Three new public events to showcase the Centre for West Midlands History

History and Cultures have developed three public events in partnership with the Birmingham Midland Institute  and the Cadbury Research Library  to showcase the work of the Centre for West Midlands History at this year’s Arts & Sciences Festival.

Focused upon the role steam and innovation played in Birmingham’s economic and social evolution at the time of the “industrial revolution” the events will take the Centre’s research to a diverse array of audiences on and off campus. Focused upon the steam engine’s role in the emergence of mass popular culture, participants in the sessions will learn how the practical application of steam technology, perfected in Birmingham by James Watt and commercialised by Matthew Bolton, built upon earlier developments such as printing technology to create modern society.

Starting with steam: the origins of the industrial revolution in Birmingham  

The series kicks off with Starting with Steam: The Origins of the Industrial Revolution in Birmingham  a lively and interactive session led by Malcolm Dick and Katherine Croft at the Birmingham Midland Institute which will use the latest research on the topic to tell the story of how James Watt’s steam engine (developed in Handsworth) began to change the world in the late 18th Century.

  • 12 March 13:30-15:00, John Lee Theatre, Birmingham Midland Institute

John Baskerville: the stop-start career of an 18th century IT entrepreneur

Whilst harnessing steam power was essential to the development of modern industry it was not the only development that led to the development of modern industrial society. Emerging technologies such as the printing press that aided the dissemination of knowledge and the creation of new forms of commercial organisation also enabled the process. In this session researcher Caroline Archer will tell the story of how the successes and failures of John Baskerville, a Birmingham based printer and 18th Century information technology entrepreneur illuminates the emergence of capitalism and mass culture. As part of the session participants will have the chance to get close up and view some original material printed by John Baskerville in Birmingham, which is now held in the Cadbury Research Library.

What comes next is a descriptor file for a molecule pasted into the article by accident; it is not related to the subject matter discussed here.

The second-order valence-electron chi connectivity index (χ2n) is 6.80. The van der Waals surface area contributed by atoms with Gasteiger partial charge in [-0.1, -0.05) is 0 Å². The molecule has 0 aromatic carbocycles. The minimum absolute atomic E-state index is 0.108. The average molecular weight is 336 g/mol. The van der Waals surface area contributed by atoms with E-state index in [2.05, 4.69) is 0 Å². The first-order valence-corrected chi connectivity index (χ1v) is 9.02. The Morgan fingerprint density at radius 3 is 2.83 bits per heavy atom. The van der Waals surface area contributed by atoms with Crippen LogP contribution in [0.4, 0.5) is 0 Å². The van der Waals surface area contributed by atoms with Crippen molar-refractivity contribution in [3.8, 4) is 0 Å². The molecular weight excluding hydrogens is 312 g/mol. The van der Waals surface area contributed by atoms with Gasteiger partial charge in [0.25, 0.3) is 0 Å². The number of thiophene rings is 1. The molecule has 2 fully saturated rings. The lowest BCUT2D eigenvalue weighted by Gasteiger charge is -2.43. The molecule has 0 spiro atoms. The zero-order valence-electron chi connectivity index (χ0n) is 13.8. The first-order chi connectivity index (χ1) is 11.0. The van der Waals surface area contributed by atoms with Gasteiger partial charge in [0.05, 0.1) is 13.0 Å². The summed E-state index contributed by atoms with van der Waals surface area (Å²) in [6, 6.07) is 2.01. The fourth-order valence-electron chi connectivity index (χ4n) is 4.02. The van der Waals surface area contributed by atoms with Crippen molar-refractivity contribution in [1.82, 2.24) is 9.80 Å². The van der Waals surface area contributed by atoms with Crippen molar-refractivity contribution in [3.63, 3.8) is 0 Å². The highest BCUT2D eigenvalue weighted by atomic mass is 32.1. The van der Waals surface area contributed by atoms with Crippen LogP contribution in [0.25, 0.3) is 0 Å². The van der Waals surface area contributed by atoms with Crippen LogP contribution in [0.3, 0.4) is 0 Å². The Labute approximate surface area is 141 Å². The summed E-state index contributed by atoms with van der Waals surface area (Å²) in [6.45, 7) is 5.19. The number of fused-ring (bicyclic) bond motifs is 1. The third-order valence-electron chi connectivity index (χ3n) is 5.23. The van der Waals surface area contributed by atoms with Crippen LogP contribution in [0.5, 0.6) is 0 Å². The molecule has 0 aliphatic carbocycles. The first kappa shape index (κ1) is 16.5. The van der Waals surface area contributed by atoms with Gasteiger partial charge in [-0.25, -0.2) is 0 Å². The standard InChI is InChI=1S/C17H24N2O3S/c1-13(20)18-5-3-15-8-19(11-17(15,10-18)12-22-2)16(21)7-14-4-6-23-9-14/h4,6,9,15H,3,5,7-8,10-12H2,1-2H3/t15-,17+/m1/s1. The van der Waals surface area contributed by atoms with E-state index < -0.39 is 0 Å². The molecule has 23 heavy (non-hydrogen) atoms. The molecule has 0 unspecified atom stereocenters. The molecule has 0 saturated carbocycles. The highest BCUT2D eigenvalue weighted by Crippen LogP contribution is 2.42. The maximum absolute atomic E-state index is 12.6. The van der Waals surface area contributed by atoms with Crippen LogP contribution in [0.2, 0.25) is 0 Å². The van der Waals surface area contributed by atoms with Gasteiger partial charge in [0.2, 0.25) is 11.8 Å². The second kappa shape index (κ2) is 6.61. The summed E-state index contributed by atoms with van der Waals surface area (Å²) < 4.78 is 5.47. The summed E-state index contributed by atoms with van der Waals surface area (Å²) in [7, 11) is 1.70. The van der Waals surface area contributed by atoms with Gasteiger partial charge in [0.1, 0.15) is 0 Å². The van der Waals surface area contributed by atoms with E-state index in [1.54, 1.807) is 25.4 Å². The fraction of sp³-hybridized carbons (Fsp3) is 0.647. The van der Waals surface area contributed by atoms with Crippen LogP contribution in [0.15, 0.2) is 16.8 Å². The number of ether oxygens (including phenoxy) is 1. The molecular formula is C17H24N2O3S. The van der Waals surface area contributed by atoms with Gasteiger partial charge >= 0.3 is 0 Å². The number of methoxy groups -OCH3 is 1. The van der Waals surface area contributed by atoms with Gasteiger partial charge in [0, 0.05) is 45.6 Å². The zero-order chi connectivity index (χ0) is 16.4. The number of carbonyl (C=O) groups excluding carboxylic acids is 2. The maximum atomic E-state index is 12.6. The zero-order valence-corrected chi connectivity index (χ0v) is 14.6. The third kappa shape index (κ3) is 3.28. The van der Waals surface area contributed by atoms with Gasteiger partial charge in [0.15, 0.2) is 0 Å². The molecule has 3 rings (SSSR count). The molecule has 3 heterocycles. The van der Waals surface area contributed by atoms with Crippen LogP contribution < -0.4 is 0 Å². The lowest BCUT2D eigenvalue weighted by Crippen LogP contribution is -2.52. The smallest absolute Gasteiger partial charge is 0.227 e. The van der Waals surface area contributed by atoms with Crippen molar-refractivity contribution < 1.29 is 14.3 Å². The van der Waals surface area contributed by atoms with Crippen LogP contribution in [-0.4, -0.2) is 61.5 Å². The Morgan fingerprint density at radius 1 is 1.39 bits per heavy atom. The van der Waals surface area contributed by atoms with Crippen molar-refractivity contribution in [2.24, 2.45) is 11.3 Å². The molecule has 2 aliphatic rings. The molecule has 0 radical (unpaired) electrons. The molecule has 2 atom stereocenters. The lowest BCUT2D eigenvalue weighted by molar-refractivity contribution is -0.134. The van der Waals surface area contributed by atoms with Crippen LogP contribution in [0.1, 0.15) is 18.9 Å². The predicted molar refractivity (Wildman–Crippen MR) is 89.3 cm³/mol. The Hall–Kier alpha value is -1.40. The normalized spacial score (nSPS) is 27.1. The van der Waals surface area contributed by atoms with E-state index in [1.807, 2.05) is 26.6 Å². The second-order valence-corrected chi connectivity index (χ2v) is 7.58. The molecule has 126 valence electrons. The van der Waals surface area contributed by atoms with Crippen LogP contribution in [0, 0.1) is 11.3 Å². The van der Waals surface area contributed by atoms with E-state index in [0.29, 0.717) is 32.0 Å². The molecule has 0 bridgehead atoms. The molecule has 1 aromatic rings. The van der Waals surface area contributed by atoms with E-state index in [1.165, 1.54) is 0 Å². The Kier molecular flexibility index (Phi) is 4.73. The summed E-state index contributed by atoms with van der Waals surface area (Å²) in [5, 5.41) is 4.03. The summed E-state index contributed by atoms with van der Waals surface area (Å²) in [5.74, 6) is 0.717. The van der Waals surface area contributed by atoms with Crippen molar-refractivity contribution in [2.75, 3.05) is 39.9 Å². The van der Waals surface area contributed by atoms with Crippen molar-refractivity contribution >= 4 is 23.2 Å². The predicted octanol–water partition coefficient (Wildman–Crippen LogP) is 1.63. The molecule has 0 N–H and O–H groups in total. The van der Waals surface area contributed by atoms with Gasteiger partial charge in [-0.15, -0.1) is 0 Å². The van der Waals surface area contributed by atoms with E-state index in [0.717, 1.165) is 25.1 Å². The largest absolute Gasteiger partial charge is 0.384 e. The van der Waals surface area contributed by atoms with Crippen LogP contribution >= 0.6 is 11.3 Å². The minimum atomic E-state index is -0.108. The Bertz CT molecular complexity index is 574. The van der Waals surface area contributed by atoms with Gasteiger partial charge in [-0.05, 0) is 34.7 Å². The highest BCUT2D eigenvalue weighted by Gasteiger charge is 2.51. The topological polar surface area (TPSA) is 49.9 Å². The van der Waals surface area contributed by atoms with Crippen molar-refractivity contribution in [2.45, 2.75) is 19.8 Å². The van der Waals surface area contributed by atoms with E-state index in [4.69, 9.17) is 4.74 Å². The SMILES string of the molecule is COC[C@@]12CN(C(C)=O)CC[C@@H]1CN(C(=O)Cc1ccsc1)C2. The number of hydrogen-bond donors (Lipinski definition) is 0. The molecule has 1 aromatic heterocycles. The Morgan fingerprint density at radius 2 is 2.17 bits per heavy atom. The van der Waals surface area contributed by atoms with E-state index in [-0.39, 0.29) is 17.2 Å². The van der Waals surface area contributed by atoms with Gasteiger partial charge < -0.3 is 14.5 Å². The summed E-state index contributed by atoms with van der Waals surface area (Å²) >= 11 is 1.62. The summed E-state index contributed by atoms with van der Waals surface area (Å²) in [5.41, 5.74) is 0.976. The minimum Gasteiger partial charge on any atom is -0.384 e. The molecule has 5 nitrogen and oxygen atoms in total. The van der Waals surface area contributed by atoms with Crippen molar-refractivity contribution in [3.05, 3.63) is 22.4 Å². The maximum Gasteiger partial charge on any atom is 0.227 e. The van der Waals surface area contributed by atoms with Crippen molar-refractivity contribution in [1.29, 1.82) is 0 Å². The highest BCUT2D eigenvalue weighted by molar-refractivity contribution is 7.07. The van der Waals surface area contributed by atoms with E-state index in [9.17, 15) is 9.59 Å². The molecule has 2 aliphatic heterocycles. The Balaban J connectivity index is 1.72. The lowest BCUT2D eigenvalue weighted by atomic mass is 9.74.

• 13 March, 12:30-13:30, Cadbury Research library

The imprint of steam: the steam engine in popular print culture

Using books, pamphlets and other documents held in the Cadbury Research Library, the final event in the series; culminates in a hands-on session exploring how the development of a mass print culture spurred the rapid dissemination of scientific knowledge amongst the public. In doing so session leader Kate Croft will show how the new technology created an easily accessible and democratic forum through the printed word that enabled ordinary people as well as innovators and entrepreneurs to understand and participate in the new scientific culture.

  • 16 March, 12:30-13:30, Cadbury Research Library

Since it was founded in 2012 the Arts & Science Festival has been the University of Birmingham’s annual showcase of its research to the city and region at large. Full details and a listing of all events can be found on the festival website.